The Statutes at Large: Being a Collection of All the Laws of Virginia, from the First Session of the Legislature, in the Year 1619 : Published Pursuant to an Act of the General Assembly of Virginia, Passed on the Fifth Day of February One Thousand Eight Hundred and Eight ...
1823 - Law
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Hening, Vol. I (1823)
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according aforesaid allowed appear appointed authority Burgesses called Capt cause charge Charles church City Coll colony comissioners commander concerning confirmed Congress continue corne council Counsell county courts debts duties Edward election enacted England established execution ffor former further George give given Governor Grand Assembly granted hands hath heirs hereafter hereby hundred Indians inhabitants James James Citty John land laws letters manner March masters ment ministers oath offence ordered parish party passed Penalty person or persons persons plant plantation planters pounds present present Grand Assembly President Provided quarter receive respectively Richard river sayd seal servants session severall sherriffs shipps side subjects successors sufficient taken thereof thing Thomas thought fitt tion tobacco trade treasurer United unto uppon Virginia vpon whatsoever WHEREAS whole
Page 41 - ... ..of establishing rules for deciding in all cases, what captures on land or water shall be legal, and in what manner prizes taken by land or naval forces in the service of the United States shall be divided or appropriated.. ..of granting letters of marque and reprisal in times of peace... .appointing courts for the trial of piracies and felonies committed on the high seas...
Page 45 - The committee of the States, or any nine of them, shall be authorized to execute in the recess of Congress, such of the powers of Congress as the United States in Congress assembled, by the consent of nine States, shall from time to time think expedient to vest them with...
Page 23 - States in congress assembled ; and that it is the opinion of this convention, that it should afterwards be submitted to a convention of delegates, chosen in each state by the people thereof, under the recommendation of its legislature, for their assent and ratification...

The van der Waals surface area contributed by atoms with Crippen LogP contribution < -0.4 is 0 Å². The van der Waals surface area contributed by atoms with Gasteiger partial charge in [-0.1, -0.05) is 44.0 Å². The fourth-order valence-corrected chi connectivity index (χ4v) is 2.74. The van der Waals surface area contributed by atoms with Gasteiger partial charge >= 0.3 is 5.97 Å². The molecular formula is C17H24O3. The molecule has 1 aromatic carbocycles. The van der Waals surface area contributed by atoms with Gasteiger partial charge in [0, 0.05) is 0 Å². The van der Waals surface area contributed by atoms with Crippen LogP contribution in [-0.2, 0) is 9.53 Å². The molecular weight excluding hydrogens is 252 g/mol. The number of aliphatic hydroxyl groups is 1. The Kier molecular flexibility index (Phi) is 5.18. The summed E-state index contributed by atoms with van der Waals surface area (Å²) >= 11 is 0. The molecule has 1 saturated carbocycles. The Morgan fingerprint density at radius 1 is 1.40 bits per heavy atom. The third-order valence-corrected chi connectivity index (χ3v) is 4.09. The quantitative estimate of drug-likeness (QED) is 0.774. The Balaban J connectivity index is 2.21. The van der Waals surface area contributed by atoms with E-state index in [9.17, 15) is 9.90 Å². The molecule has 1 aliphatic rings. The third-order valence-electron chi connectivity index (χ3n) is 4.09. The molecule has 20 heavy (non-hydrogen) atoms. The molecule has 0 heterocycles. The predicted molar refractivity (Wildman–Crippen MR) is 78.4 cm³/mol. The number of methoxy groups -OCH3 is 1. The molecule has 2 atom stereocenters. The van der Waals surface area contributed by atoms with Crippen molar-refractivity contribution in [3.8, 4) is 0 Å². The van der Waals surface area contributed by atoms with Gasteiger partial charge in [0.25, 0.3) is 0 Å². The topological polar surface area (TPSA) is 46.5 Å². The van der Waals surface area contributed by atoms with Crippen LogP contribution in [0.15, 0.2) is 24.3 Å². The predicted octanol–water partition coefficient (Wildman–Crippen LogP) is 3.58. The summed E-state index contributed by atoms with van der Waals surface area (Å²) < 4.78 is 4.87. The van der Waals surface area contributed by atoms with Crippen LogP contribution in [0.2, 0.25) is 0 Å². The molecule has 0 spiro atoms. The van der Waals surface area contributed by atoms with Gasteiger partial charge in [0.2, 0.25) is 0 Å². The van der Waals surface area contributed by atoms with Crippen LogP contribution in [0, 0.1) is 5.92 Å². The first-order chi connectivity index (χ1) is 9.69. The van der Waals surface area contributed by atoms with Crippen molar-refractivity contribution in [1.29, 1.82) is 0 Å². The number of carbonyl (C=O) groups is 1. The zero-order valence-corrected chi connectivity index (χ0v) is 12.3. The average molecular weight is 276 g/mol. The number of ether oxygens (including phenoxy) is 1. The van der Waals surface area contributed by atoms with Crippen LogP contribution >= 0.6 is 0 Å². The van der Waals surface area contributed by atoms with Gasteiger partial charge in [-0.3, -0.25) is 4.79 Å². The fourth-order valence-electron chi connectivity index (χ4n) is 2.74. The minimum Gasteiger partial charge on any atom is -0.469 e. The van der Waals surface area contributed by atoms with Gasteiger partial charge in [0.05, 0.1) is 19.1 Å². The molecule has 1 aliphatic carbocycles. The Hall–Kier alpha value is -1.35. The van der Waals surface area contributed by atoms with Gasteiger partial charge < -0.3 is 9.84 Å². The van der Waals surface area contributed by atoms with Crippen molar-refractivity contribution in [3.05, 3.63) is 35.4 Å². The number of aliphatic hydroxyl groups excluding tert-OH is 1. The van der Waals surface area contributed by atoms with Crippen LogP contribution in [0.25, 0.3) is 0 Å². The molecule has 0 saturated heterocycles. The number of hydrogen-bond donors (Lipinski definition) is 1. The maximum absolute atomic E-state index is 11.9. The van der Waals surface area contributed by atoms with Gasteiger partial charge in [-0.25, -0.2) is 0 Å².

Page 38 - Freedom of speech and debate in Congress shall not be impeached or questioned in any court, or place out of Congress, and the members of Congress shall be protected in their persons from arrests and imprisonments, during the time of their going to and from, and attendance on Congress, except for treason, felony, or breach of the peace.
Page 44 - ... armed and equipped in the same manner as the quota of such state, unless the legislature of such state shall judge that such extra number cannot be safely spared out of the same, in which case they shall raise officer, cloath, arm and equip as many of such extra number as they judge can. be safely spared.
Page 25 - In all our deliberations on this subject, we kept steadily in our view that which appears to us the greatest interest of every true American — the consolidation of our Union — in which is involved our prosperity, felicity, safety, perhaps our national existence.
Page 42 - ... shall proceed to nominate three persons out of each state, and the secretary of congress shall strike in behalf of such party absent or refusing; and the judgment and sentence of the court to be appointed, in the manner before prescribed, shall be final and conclusive...
Page 25 - ... appears to us the greatest interest of every true American — the consolidation of our Union — in which is involved our prosperity, felicity, safety, perhaps our national existence. This important consideration, seriously and deeply impressed on our minds, led each State in the Convention to be less rigid on points of inferior magnitude than might have been otherwise expected...
Page 42 - ... be commissioners or judges, to hear and finally determine the controversy, so always as a major part of the judges, who shall hear the cause, shall agree in the determination...
Page 47 - That all men are by nature equally free and independent, and have certain inherent rights, of which, when they enter into a state of society, they cannot by any compact deprive or divest their posterity ; namely, the enjoyment of life and liberty, •with the means of acquiring and possessing property, and pursuing and obtaining happiness and safety.